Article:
Missionaries of Charity Sister Arrested in Baby-Selling Investigation
One religious sister and an employee are under suspicion of selling a baby from a shelter for unwed mothers.
KOLKATA, India — Two women affiliated with the Missionaries of Charity, one a religious sister and the other an employee, have been arrested in India under suspicion of selling a baby from a shelter for unwed mothers.
The arrests happened Tuesday and Wednesday in the Indian state of Jharkhand. The women are also under suspicion of selling three other infants and are believed to have an additional accomplice, a shelter employee who is now being investigated.
No charges have yet been filed.
Police say that a couple reportedly paid 120,000 rupees ($1,760 U.S.) to Anima Indwar, who worked at a shelter run by the Missionaries of Charity. The couple complained that Indwar took their money in exchange for a child and that she later took the child back from them without returning money.
At the time of the arrest, there were a dozen pregnant women living at the shelter, who have now been transferred to a government-run home.
A representative for the Missionaries of Charity said that the order stopped dealing with child adoption in India back in 2015. The order is conducting its own investigation as to what happened in this particular case.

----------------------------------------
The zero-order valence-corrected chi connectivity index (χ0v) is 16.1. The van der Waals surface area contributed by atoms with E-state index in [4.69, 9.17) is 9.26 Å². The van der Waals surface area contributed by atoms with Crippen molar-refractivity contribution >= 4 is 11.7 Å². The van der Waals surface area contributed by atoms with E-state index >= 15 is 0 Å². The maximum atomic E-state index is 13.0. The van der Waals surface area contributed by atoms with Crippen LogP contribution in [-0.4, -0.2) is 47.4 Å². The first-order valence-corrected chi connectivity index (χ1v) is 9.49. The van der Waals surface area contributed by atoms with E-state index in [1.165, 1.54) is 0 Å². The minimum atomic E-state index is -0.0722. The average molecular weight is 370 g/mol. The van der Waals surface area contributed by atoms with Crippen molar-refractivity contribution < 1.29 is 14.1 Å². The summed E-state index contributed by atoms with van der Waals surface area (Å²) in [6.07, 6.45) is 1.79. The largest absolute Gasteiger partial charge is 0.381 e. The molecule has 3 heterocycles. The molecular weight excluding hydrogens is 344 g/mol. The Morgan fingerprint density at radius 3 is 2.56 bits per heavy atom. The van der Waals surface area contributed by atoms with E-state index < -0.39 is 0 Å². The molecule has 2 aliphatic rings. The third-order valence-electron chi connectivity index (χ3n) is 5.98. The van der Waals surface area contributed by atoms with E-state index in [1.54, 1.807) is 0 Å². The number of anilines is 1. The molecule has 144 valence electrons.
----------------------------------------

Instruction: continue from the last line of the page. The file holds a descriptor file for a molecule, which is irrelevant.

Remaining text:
“There was no question of selling any child, as the Missionaries of Charity had stopped giving children for adoption three years ago,” said Samita Kumar, spokeswoman for the order. She explained that the sisters did not accept money for adoptions when they previously administered them.
The baby in question was born May 1 to a shelter resident and was apparently given to the couple two weeks later. On July 1, Indwar reportedly asked the couple to return to the shelter with the baby for some “formalities.” She then took the child from his adoptive parents and did not give him back.
The child is now in the custody of the state.
The Missionaries of Charity were founded in 1950 in Kolkata, India, by Albanian Anjezë Gonxhe Bojaxhiu, later Mother Teresa. She was canonized by the Church in 2017 as St. Teresa of Calcutta. There are about 3,000 Missionaries of Charity sisters worldwide.
In addition to the vows of chastity, poverty and obedience, members of the Missionaries of Charity take a fourth vow pledging “wholehearted free service to the poorest of the poor.” Mother Teresa was awarded the Nobel Peace Prize in 1979 for her service to the poor of Kolkata.
- missionaries of charity